Chewing gum in front of someone : While it is considered permissible to smoke when talking with someone ,it is considered rude , in the same situation to chew gum, or to be the only one person eating something .
Looking in someone ‘s kitchen : It is considered impolite in Japan to have a look in the kitchen of a home you are visiting .
Starting civil court proceedings :
Japanese people in their everyday life emphasize relationship based on mutual trust rather than on contractual obligation .Most problem that are civil in nature are solved , therefore ,by discussion or through the meditation of a third party . Legal proceeding are retorted to only when the relationship between the parties involved has considerably deteriorated .Thee numbers of lawyers in Japan is only one-thirtieth that of the American Total.
The Japanese preferences for communication by indirect , nonverbal mean is often in the use of gestures . While Americans and others Westerners tend to gesture to emphasize the meaning of what they are saying , Japanese often employs gestures in place of direct spoken expression . Most Japanese gestures differ considerably those used in Western countries ,other resemble gestures but carry entirely different meaning .For example ,forming a circle with the thumb and index finger is a reference to money ,whereas a clenched fist means tight fisted. The little finger pointed straight up is commonly taken to mean a girlfriend or mistress often with a vulgar connotation ,while a raised thumb—- the western signal for approval —- means boyfriend or husband. When beckoning to someone ,the arm is extended out and the hand is turned downward ( palm in ) and fluttered .The right hand wave d quickly in front of the face ,as if fanning a flame , signifies a negative response .The rapid crossing of the index fingers tells of a fight or bad feeling between two person .An angry or jealousy wife( or girlfriend ) is suggested by bringing the hands to the forehead and pointing the forefingers up and outwards like horns . Japanese point to their noses when indicating themselves ( as in “ who, me ? “ ) rather than to their hearts. And the right hand stiffly in front of the face with the thumb near the nose is the gesture used to ask indulgence when the crossing the path of another or passing between two persons.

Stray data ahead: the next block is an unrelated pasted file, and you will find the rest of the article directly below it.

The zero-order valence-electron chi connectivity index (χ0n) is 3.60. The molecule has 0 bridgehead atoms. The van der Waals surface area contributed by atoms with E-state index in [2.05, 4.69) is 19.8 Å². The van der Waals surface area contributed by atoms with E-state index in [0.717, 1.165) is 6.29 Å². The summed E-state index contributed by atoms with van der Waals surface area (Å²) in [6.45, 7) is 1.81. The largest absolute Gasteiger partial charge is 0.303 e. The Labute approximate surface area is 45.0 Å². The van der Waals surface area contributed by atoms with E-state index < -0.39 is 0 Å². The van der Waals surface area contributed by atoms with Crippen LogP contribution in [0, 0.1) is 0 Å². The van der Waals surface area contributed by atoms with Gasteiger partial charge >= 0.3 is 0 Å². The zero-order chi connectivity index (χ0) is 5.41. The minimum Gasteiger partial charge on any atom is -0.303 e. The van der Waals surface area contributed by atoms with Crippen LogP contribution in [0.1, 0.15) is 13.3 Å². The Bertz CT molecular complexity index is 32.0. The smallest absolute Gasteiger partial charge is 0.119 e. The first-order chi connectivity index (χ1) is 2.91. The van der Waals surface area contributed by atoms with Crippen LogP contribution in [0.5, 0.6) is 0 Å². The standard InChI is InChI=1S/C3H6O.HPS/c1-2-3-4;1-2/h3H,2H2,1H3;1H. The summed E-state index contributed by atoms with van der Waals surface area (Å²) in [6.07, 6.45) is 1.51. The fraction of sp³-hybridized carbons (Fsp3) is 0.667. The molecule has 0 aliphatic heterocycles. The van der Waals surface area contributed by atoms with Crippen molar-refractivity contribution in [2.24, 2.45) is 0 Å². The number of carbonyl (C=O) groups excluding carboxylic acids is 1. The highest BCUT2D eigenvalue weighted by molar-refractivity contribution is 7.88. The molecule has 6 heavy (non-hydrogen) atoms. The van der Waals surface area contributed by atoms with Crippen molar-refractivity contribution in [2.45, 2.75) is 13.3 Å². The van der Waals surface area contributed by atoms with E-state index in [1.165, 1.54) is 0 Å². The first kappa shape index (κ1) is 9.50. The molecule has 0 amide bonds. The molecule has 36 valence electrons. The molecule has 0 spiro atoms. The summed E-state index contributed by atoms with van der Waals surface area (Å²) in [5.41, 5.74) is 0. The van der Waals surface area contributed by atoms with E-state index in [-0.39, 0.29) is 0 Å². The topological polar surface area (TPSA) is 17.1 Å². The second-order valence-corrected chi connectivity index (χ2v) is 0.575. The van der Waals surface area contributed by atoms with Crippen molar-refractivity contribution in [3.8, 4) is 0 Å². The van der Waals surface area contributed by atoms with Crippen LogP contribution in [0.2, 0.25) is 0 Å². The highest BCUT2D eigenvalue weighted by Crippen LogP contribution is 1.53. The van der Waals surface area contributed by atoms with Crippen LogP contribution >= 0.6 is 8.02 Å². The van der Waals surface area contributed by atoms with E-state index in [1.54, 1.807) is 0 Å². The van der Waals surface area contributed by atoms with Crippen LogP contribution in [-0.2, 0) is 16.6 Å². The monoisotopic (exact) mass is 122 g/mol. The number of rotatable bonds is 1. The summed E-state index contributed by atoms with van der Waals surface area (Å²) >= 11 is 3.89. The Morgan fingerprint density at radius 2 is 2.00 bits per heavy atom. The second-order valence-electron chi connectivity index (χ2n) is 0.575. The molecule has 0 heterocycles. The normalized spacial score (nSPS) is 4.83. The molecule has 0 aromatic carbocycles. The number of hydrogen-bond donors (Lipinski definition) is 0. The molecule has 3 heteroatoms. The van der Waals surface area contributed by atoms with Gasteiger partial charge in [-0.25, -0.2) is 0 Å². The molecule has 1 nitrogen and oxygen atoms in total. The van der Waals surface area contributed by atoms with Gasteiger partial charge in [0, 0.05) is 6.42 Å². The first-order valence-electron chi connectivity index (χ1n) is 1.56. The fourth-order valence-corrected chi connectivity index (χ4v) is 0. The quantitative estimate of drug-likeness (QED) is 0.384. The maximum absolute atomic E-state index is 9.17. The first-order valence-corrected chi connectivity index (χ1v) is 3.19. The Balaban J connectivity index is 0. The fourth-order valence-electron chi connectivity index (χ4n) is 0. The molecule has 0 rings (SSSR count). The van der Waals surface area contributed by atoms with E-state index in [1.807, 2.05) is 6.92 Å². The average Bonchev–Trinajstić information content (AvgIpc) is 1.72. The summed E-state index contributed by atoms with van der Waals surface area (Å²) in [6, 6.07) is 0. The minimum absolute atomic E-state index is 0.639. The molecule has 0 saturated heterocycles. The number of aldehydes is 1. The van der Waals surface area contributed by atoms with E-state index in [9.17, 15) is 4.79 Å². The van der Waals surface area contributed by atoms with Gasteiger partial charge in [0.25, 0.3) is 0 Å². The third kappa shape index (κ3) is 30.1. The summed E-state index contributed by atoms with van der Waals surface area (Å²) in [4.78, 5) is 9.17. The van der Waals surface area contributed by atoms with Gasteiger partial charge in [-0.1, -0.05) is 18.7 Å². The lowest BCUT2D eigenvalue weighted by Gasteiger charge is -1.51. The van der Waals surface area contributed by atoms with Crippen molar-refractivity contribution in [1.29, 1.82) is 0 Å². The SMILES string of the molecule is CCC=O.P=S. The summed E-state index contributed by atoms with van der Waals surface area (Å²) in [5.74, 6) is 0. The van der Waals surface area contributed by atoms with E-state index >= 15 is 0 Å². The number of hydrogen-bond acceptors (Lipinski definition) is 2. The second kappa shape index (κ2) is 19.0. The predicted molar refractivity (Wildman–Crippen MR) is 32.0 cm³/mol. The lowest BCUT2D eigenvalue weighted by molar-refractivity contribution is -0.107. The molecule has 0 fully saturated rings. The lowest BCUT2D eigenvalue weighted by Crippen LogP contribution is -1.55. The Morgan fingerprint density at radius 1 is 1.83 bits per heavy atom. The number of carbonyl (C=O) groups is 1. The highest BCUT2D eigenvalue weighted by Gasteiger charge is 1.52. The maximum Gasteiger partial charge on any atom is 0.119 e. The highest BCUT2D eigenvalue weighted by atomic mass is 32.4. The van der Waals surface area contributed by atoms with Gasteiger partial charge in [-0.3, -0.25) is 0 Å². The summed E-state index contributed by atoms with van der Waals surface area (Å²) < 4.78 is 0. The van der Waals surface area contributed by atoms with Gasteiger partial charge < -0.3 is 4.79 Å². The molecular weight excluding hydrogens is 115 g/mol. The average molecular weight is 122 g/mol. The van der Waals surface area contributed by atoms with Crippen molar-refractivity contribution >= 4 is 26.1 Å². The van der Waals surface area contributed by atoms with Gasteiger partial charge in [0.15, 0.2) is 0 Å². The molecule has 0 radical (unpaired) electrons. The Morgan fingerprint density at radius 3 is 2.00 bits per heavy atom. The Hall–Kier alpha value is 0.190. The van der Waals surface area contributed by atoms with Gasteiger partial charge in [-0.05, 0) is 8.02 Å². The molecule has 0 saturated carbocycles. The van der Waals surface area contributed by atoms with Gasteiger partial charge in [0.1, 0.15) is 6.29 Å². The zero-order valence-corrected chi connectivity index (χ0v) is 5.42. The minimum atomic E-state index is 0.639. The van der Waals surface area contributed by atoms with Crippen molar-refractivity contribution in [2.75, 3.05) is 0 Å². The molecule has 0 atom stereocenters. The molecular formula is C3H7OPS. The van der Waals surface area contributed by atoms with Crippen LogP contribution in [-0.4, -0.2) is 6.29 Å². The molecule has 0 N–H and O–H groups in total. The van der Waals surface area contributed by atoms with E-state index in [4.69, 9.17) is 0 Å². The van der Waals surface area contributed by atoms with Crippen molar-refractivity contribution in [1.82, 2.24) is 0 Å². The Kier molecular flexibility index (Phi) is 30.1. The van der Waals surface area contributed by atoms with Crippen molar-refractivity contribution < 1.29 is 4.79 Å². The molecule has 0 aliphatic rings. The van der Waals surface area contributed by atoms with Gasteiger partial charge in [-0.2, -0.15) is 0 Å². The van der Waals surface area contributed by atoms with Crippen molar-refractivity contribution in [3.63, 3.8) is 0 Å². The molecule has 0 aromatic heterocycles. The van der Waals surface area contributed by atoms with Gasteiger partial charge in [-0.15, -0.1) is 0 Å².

Chopsticks ( Hashi )
All Japanese dishes are eaten with chopstick ( Hashi ) : in the case of soups, the solid ingredients are eaten with hashi , and the stock sipped directly from the soup bowl .Hashi are commonly made of light but strong wood , such as cypress or willow , and then lacquered ; they are also made bamboo or , increasingly of plastic .It is customary in the Japanese household for each person to have a pair of hashi reserved for his or her exclusive use. .Disposable plain-wood chopsticks ( waribashi ) which the dinner splits apart before using ,are common in a restaurant s.Long chopsticks made of Long bamboo and used for cooking are called saibashi .Long metals chopsticks with wooden handles are used for deep frying .When not in use during as meal ,hashi are rested upon a small ceramic ,wooden,or glass stands called hashioki .